Closure plan to `properly equip frontline policing` will leave one station per borough

More than half of the 73 remaining police front counters in the capital are set to close to make £8 million of savings, London Mayor Sadiq Khan has confirmed.

Nov 2, 2017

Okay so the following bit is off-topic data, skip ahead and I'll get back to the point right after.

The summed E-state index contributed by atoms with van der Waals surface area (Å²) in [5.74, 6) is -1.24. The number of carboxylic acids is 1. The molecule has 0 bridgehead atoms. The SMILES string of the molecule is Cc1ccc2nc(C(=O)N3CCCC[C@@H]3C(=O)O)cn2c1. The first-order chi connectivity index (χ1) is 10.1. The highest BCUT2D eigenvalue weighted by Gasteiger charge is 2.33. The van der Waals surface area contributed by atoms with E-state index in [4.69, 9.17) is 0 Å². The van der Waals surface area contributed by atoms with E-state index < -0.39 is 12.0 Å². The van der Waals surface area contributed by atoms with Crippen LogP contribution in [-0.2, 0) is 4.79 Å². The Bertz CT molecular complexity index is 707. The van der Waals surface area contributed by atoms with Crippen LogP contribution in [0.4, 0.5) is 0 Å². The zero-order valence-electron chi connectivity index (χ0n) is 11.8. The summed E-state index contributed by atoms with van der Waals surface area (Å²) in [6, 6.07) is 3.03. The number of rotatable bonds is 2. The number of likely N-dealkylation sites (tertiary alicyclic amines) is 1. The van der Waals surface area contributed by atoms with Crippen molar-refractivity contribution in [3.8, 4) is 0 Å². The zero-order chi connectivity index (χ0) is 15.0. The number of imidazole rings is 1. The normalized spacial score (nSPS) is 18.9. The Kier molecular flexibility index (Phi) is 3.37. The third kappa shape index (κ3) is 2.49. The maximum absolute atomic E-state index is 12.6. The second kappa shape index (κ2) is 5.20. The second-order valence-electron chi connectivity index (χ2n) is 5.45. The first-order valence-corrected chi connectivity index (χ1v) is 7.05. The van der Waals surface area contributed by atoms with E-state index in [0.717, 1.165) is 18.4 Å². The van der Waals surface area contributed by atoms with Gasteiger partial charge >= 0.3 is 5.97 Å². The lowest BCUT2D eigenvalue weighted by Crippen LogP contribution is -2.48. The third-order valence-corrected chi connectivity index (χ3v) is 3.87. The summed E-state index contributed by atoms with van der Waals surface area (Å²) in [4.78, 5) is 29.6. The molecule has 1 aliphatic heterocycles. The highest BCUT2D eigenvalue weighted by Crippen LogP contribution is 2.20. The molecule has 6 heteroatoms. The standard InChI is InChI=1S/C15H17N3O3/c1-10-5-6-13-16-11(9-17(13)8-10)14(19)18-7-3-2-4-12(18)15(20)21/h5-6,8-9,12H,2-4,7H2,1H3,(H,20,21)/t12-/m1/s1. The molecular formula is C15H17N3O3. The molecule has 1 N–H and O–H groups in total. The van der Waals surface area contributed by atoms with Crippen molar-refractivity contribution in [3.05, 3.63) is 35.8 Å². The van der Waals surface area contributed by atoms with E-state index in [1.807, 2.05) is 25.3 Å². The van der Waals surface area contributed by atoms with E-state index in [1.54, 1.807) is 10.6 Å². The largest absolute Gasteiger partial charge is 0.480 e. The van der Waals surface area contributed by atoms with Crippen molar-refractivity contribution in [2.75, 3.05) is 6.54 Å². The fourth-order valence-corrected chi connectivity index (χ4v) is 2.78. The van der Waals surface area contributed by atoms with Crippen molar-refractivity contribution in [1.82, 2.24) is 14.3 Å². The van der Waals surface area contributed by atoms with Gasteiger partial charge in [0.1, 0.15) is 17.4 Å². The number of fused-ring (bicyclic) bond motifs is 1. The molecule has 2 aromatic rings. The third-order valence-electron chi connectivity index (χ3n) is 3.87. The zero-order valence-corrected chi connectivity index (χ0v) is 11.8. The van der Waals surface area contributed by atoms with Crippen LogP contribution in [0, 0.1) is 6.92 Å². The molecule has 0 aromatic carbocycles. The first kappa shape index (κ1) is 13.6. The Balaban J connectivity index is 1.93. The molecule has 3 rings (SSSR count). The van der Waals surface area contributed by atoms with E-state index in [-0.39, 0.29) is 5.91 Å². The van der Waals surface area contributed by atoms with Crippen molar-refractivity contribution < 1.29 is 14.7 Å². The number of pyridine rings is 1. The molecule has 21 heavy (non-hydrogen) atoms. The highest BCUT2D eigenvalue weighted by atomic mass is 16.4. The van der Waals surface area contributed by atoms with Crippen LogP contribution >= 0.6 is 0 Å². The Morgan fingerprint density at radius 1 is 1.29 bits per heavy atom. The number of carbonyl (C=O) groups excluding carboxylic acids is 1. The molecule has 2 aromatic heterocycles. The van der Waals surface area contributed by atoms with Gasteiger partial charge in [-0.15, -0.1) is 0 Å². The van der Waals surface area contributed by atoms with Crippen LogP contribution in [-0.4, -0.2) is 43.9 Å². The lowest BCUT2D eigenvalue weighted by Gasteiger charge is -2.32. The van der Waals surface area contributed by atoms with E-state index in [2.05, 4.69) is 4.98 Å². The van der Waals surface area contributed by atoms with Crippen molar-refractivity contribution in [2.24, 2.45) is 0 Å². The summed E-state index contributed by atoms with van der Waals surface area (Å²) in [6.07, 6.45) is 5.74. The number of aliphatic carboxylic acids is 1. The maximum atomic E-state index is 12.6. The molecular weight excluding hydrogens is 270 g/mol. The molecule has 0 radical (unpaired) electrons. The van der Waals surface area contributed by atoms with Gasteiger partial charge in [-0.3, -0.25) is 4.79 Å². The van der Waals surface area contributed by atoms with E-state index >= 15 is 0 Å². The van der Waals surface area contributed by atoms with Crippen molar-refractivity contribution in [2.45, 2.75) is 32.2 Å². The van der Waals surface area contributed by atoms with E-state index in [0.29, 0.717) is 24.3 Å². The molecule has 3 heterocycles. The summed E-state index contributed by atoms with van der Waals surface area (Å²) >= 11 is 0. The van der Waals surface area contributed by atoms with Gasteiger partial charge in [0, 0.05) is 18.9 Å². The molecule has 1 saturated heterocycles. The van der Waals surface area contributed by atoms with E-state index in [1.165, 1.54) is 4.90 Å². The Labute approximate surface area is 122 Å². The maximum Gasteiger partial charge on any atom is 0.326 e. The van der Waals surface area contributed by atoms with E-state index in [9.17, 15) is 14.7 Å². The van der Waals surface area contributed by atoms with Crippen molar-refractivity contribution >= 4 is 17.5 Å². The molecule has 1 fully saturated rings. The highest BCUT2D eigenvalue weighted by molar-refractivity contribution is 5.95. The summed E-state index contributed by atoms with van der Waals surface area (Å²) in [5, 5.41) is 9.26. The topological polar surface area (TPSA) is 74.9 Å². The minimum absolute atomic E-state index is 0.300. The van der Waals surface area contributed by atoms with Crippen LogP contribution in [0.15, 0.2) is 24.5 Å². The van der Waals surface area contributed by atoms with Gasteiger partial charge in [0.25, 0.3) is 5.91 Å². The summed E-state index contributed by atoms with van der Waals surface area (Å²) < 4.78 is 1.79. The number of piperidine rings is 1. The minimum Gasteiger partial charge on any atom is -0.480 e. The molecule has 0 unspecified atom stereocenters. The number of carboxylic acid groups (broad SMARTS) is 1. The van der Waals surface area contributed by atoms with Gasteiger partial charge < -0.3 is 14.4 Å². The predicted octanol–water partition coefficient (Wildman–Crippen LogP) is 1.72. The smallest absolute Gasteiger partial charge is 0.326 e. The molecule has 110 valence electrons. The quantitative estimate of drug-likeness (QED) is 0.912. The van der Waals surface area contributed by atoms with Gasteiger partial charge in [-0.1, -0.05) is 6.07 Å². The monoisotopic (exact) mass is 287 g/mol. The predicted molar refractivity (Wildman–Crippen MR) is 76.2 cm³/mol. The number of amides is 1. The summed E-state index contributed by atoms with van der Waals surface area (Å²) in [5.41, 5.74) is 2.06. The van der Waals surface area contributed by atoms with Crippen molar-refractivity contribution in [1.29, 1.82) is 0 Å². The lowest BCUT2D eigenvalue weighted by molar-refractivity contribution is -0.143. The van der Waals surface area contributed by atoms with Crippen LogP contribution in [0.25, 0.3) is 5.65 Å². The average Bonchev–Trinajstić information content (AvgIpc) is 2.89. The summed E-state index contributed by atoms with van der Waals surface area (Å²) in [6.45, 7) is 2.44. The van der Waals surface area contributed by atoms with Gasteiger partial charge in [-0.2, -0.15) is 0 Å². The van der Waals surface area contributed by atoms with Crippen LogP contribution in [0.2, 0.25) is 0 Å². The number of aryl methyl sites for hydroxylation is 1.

More than half of the 73 remaining police front counters in the capital are set to close to make £8 million savings, London Mayor Sadiq Khan has confirmed. Under new proposals, 37 police stations face imminent closure, leaving just one 24-hour front counter open to the public in every borough. The stations facing closure range from Barnet to Wimbledon, and a further four stations – in Barking, Bexley, Pinner and Ruislip – remain under consideration. Some of the buildings will be sold to raise £165 million to ensure “frontline police are properly equipped”. Nine communities – Barnet town centre, Enfield Chase, Cockfosters, Southgate, Coulsdon, Croydon, Stanmore, Harfield, Ikenham/West Ruislip and Northwood – more than an hour from their nearest front counter will be provided with two community sessions a week, so the residents can meet officers face to face. Dedicated neighbourhood officers – whose number is to be doubled by the end of this year – will also be located at new ward-level hubs closer to communities to improve visibility and accessibility. And plans to open a new police station near Grenfell Tower in early 2018, for just two years, will be discussed with the local community. Just eight per cent of crimes were reported at police front counters last year, down from 22 per cent in 2006. Mr Khan said: “Keeping Londoners safe is my number-one priority, and supporting officers out on the beat in our communities is more important than keeping open buildings that are simply not used by the vast majority of the public, and where just eight per cent of crimes are reported. “Nevertheless, I understand and share some of the very legitimate concerns of Londoners about these closures. That is why we held the widest possible consultation with public meetings in every London borough and we have listened very carefully to the feedback.” Metropolitan Police Service Commissioner Cressida Dick added: “I fully share the Mayor’s commitment to keeping Londoners safe, and the men and women of the Met work tirelessly to deliver that commitment I am confident that these changes will not impact on our ability to deliver this. “We know that the ways in which the public want to contact us have changed, so we absolutely must continue to transform, focusing on serving the public as best we can. “Of course we know there will be some people who need to speak to a police officer face to face, and there are still many ways in which they can do that. “The most effective place for our officers to be is out on the streets. Be that on patrol responding to the public, proactively out tackling crime on operations or in their communities forging stronger, better links gaining vital local information. “We must be a modern forward-looking organisation, with better, more effective technology so we can equip our staff to do their jobs whilst on the beat. This is not simply about the constraints on our budget, but future proofing how we deliver front line policing and the difficult choices we face.” The stations facing closure are: Barnet, Belgravia, Brick Lane, Copperfield House Bromley, Catford, Chiswick, Windhill Road Croydon, Deptford, Ealing, Eltham, Fulham, Holborn, Holloway, Hornsey, Kennington, Kilburn, Limehouse, New Maiden, Notting Hill, Peckham, Plaistow, Shoreditch, Southall, Southwark, Sovereign Gate, Stratford, Streatham, Teddington, Uxbridge, Walthamstow Town Centre, Wandsworth,West End Central, West Wickham, Wimbledon, Fishmongers Arms Wood Green, and Worcester Park.

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